Exhibit Introduction

"Windows on the World" reveals to the general public and university community some of the many historical map resources currently available in University of Wisconsin library collections. These cartographic treasures are often overlooked, embedded as they are in a huge library system that must respond to dozens of demanding undergraduate and graduate programs. We hope that this exhibit will remind scholars not only in the history of cartography and the historical geography of the Midwest but the general public as well of these rich primary collections.

The collections of early atlases at the Wisconsin State Historical Society rivals that of any other historical society. We find there the first edition of Ortelius's famous 1570 atlas, often called the "first modern atlas." Moreover, there is a selection of the standard sixteenth to eighteenth century atlases acquired at the turn of the twentieth century when they were still available as whole volumes. (Shortly after these acquisitions, dealers began to break up the volumes.) That selection includes works by some of the most well-known cartographers and publishers — Braun and Hogenberg, Jansson, Ottens, Covens and Mortier, Blaeu, Jaillot, Delisle, Pitt, Moll, Lotter, Faden, Robert de Vaugondy, Sayer and Bennett, Reid, and Matthew Carey.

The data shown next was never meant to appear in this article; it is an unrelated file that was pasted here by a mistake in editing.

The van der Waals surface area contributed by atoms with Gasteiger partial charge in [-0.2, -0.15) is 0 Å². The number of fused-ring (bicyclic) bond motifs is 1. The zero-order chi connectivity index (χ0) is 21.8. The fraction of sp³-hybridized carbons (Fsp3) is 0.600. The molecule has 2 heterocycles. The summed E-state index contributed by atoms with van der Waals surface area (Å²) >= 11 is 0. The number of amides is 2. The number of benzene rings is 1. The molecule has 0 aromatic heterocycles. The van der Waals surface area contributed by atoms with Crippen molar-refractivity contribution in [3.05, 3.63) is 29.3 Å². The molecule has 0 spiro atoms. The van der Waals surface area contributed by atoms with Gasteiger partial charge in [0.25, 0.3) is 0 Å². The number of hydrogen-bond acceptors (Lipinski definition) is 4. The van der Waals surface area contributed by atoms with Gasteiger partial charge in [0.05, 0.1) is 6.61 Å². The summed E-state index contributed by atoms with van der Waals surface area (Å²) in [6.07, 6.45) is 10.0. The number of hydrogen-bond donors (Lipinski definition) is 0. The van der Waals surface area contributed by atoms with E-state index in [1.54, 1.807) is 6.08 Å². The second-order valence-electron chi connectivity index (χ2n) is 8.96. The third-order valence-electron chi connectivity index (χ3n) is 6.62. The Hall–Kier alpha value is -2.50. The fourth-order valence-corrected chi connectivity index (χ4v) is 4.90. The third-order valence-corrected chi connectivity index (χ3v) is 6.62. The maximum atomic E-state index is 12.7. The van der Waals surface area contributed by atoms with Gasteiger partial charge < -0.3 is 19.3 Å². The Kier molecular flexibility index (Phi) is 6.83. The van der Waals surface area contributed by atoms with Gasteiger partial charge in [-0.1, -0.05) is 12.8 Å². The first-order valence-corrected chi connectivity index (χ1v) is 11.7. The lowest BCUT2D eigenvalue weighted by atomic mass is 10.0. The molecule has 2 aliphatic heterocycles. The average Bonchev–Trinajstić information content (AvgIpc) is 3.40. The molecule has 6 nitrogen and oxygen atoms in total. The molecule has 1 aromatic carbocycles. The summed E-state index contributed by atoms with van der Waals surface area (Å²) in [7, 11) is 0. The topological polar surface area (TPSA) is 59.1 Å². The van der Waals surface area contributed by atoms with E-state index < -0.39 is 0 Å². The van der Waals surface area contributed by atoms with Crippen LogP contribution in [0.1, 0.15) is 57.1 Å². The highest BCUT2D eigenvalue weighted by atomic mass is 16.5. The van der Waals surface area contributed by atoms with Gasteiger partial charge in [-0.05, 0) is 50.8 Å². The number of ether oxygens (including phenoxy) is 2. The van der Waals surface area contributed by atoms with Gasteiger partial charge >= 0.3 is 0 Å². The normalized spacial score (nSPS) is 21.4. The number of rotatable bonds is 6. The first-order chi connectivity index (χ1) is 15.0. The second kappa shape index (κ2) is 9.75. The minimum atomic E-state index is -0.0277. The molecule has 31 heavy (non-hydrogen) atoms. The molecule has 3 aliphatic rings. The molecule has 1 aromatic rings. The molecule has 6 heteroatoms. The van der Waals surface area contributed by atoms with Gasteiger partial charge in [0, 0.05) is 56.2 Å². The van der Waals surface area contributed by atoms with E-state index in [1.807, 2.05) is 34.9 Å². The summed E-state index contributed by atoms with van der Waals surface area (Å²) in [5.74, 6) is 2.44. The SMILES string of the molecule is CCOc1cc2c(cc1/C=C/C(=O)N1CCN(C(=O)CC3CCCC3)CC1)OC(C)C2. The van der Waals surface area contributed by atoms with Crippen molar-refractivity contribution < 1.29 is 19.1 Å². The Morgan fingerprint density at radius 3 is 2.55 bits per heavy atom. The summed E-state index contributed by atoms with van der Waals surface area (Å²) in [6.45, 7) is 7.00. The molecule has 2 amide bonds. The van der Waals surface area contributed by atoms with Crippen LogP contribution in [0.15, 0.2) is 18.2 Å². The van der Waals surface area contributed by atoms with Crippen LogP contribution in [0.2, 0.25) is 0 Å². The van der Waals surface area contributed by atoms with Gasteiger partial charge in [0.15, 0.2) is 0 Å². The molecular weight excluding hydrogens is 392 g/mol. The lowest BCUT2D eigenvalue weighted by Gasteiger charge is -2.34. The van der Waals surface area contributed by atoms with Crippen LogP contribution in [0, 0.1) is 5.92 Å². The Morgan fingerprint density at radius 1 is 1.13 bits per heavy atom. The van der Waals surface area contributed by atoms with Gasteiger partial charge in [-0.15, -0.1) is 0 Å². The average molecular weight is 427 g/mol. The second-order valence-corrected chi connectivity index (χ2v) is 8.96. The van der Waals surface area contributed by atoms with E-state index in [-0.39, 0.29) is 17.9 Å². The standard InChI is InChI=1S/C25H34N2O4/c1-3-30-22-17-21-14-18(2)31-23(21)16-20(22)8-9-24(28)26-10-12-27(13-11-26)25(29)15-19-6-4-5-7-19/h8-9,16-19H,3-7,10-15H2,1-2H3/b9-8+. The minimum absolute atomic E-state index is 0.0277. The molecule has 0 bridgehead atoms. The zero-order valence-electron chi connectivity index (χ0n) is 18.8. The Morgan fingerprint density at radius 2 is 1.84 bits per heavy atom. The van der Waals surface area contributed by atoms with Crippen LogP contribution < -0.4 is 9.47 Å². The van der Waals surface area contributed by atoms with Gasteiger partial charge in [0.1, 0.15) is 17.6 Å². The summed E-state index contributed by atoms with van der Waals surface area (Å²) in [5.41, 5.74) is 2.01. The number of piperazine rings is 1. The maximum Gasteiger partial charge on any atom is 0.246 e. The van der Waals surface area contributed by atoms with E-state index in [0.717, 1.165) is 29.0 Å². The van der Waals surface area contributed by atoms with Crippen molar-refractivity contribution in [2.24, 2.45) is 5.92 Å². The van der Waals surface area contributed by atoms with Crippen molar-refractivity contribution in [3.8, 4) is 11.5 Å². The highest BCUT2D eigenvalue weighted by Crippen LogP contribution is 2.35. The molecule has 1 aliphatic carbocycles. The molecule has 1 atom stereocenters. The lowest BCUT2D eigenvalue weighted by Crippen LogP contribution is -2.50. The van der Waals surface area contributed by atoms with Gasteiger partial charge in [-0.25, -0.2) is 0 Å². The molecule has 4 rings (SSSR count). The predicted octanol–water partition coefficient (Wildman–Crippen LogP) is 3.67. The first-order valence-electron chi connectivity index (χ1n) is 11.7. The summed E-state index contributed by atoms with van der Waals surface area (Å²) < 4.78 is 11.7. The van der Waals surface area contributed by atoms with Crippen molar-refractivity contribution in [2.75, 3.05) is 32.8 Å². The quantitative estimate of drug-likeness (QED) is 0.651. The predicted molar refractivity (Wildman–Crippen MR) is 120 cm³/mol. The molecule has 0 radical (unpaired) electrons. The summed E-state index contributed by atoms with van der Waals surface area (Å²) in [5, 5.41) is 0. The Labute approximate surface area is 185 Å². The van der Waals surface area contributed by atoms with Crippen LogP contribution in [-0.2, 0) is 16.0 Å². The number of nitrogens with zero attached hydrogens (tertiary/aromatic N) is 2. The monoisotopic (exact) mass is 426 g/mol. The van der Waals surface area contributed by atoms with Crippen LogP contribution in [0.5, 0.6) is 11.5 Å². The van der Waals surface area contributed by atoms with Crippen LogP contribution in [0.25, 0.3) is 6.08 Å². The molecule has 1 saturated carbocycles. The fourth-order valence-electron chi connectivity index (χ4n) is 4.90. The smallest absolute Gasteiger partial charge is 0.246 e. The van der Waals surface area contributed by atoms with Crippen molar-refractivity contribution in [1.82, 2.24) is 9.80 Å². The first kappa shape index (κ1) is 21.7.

In the UW Memorial Library Department of Special Collections cartographic and history of science resources (often but not always in the magnificent Chester H. Thordarson Collection), we find editions of Ptolemy, Münster, Ogilby, and De Bry, a growing number of rare surveying manuals and works on astronomical cartography, and a large collection of separate maps of Ireland. These holdings are in addition to the hundreds of rare maps in travel books of the period. One can consult the exhibition catalog for "Images of Asia," an exhibit the History of Cartography Project organized in 1987, for a hint of the richness of this collection.

The "Windows on the World" exhibit is launched on the occasion of the 24th annual Institute for Research in the Humanities Burdick-Vary symposium (6-8 April 2000). This year's symposium focuses on cartography in the European Renaissance and is intended as a forum for issues arising out of the research for Volume Three of the History of Cartography Project.

David Woodward, Director
The History of Cartography Project